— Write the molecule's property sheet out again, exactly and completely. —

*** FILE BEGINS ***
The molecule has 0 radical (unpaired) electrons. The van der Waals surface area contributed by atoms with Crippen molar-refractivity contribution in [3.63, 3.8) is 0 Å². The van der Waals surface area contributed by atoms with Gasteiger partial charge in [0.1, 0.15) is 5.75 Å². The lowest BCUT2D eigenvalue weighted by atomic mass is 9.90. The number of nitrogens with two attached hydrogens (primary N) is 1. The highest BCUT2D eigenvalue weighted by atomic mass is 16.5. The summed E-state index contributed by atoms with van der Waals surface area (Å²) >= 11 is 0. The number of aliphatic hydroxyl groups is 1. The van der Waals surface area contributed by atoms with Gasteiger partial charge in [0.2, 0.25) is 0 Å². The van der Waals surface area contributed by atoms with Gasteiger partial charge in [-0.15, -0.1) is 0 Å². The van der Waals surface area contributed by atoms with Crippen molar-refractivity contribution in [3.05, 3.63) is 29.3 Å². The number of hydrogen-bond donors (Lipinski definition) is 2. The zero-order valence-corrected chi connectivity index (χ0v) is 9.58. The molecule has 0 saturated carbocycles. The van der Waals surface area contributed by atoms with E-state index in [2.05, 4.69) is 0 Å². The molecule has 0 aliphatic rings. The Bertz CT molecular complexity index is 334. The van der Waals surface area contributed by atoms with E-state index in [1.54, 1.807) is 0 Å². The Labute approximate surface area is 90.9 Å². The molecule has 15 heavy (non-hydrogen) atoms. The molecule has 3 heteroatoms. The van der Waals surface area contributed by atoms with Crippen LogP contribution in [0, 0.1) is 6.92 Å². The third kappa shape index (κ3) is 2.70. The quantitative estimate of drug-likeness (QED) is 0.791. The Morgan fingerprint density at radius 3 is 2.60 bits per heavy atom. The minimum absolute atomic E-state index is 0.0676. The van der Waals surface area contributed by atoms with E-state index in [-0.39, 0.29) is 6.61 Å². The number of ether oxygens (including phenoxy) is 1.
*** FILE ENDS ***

The molecule has 0 radical (unpaired) electrons. The van der Waals surface area contributed by atoms with Crippen molar-refractivity contribution in [3.63, 3.8) is 0 Å². The van der Waals surface area contributed by atoms with Gasteiger partial charge in [0.1, 0.15) is 5.75 Å². The lowest BCUT2D eigenvalue weighted by atomic mass is 9.90. The number of nitrogens with two attached hydrogens (primary N) is 1. The highest BCUT2D eigenvalue weighted by atomic mass is 16.5. The summed E-state index contributed by atoms with van der Waals surface area (Å²) >= 11 is 0. The number of aliphatic hydroxyl groups is 1. The van der Waals surface area contributed by atoms with Gasteiger partial charge in [0.2, 0.25) is 0 Å². The van der Waals surface area contributed by atoms with Gasteiger partial charge in [-0.15, -0.1) is 0 Å². The van der Waals surface area contributed by atoms with Crippen molar-refractivity contribution in [3.05, 3.63) is 29.3 Å². The number of hydrogen-bond donors (Lipinski definition) is 2. The zero-order valence-corrected chi connectivity index (χ0v) is 9.58. The molecule has 0 saturated carbocycles. The van der Waals surface area contributed by atoms with E-state index in [2.05, 4.69) is 0 Å². The molecule has 0 aliphatic rings. The Bertz CT molecular complexity index is 334. The van der Waals surface area contributed by atoms with E-state index in [1.54, 1.807) is 0 Å². The Labute approximate surface area is 90.9 Å². The molecule has 15 heavy (non-hydrogen) atoms. The molecule has 3 heteroatoms. The van der Waals surface area contributed by atoms with Crippen LogP contribution in [0, 0.1) is 6.92 Å². The third kappa shape index (κ3) is 2.70. The quantitative estimate of drug-likeness (QED) is 0.791. The Morgan fingerprint density at radius 3 is 2.60 bits per heavy atom. The minimum absolute atomic E-state index is 0.0676. The van der Waals surface area contributed by atoms with E-state index in [-0.39, 0.29) is 6.61 Å². The number of ether oxygens (including phenoxy) is 1.